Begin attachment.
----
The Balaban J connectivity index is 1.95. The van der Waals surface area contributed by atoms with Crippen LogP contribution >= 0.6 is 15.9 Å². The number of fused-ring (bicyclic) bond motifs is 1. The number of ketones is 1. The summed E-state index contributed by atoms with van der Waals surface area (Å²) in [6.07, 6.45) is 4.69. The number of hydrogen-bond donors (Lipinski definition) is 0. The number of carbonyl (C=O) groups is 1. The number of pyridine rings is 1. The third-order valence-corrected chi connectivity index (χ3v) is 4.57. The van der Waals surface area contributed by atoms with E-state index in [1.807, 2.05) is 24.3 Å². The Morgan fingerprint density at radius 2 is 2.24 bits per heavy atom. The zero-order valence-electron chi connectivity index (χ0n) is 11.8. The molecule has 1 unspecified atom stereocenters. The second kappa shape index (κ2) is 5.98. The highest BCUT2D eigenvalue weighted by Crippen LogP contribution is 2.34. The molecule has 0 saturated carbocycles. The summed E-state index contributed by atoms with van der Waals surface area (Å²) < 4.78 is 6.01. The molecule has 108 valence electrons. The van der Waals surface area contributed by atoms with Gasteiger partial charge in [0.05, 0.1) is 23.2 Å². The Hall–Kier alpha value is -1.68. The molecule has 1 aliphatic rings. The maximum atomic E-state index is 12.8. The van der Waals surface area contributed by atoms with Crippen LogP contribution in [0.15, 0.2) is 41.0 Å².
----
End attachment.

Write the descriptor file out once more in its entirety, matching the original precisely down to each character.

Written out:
The Balaban J connectivity index is 1.95. The van der Waals surface area contributed by atoms with Crippen LogP contribution >= 0.6 is 15.9 Å². The number of fused-ring (bicyclic) bond motifs is 1. The number of ketones is 1. The summed E-state index contributed by atoms with van der Waals surface area (Å²) in [6.07, 6.45) is 4.69. The number of hydrogen-bond donors (Lipinski definition) is 0. The number of carbonyl (C=O) groups is 1. The number of pyridine rings is 1. The third-order valence-corrected chi connectivity index (χ3v) is 4.57. The van der Waals surface area contributed by atoms with E-state index in [1.807, 2.05) is 24.3 Å². The Morgan fingerprint density at radius 2 is 2.24 bits per heavy atom. The zero-order valence-electron chi connectivity index (χ0n) is 11.8. The molecule has 1 unspecified atom stereocenters. The second kappa shape index (κ2) is 5.98. The highest BCUT2D eigenvalue weighted by Crippen LogP contribution is 2.34. The molecule has 0 saturated carbocycles. The summed E-state index contributed by atoms with van der Waals surface area (Å²) < 4.78 is 6.01. The molecule has 108 valence electrons. The van der Waals surface area contributed by atoms with Gasteiger partial charge in [0.05, 0.1) is 23.2 Å². The Hall–Kier alpha value is -1.68. The molecule has 1 aliphatic rings. The maximum atomic E-state index is 12.8. The van der Waals surface area contributed by atoms with Crippen LogP contribution in [0.15, 0.2) is 41.0 Å².